iPhone Life magazine

Review & tutorial: MKV2M4V MKV remuxer / converter for iDevices (and Apple TV)

I've published several articles on “remuxing” video converters, which make it possible to convert a lot of videos very quickly for consuming on iOS. Generally, with today's most widely used video formats (H.264), this only involves converting the audio (if it's not already AAC) and changing the container.

So far, the two remuxers I've recommended the most were the free Subler and (strictly the beta version of) MP4Tools. They're very fast and astonishingly useful tools.

However, there are a lot other remuxers too: iVI (not really a speed demon but has some nice features like metadata lookup), iFlicks (also not very fast but it too supports automatic metadata addition), AnyVideo Converter HD (a not full-featured but, if you know how to use it, very fast converter) and the subject of this article, the Mac-only, $3 MKV2M4V.

The App Store main page (link) of the latter:

(as with all the images in this article, click for a larger version!)

(Note that you won't want to pay attention to the user remarks and ratings. They're far worse than the app really is. Statements like “The latest update wont work on any files” (it does) or “User interface is just awful, took me 10m to only start converting, convertion takes hours, and even when the convertion is over I've got 3 files, 1 video and 2 audio files! I am really disappointed from this! I DEMAND a refund!” are absolutely wrong. Actually, the user interface of the app is far easier to learn than that of Subler or MP4Tools.)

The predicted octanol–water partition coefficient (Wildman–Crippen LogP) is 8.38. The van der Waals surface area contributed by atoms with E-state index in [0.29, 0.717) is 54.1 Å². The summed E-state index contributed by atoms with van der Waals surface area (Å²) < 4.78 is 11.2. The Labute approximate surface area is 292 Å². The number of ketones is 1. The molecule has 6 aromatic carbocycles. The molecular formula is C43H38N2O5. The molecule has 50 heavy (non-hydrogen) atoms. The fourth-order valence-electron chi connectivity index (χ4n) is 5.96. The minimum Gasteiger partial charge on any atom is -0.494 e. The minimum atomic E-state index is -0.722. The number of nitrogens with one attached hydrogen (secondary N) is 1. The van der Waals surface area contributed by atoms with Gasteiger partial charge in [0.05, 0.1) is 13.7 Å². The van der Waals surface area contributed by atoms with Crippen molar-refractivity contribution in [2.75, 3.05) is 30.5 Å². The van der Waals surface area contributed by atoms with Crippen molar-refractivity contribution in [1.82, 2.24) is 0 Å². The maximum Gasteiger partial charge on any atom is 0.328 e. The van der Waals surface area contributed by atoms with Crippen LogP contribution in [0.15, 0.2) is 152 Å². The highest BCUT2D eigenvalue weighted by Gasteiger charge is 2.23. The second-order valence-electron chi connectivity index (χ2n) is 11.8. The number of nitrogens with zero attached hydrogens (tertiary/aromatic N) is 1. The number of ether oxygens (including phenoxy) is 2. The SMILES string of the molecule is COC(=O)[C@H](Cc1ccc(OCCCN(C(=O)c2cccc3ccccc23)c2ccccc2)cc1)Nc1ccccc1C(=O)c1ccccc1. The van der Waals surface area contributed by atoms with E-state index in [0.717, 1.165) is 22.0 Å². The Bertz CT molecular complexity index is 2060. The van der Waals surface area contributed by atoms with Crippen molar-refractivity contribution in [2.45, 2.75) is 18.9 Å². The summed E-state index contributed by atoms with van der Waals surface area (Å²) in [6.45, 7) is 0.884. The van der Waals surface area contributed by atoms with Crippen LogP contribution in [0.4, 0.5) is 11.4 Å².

The biggest problems

Let's start with the biggest, not-fixable problems of the app so that you don't waste more time reading this article if you see an absolute stumbling-block.

There are two of them:

- the app can't transfer (by reencoding if needed) more than two original audio tracks. This is a major problem if you want to retain, say, all the commentary tracks of a video. For example, the well-known Finnish sci-fi parody “Iron Sky” has two commentary tracks (Finnish and English) and two main audio tracks (one 5.1 and one 2-channel AC-3 tracks, having the same audio). This is at least three tracks if you want to preserve both commentaries, along with either of the main audio tracks.

- there is absolutely no support for embedded subtitles at all. It only supports external SRT subs, which means you need to extract them first with, say, Subler. This, should you want to use this app in batch mode, would result in a lot of additional work. (Needless to say, top remuxers like the most recommended MP4Tools and Subler both support embedded subtracks. Actually, Subler even supports their bitmap versions too – both OCR'ing and pass-through'ing-wise.)

OK, these are the major problems of the app you must be aware of. Don't even think of purchasing the app if they're a problem.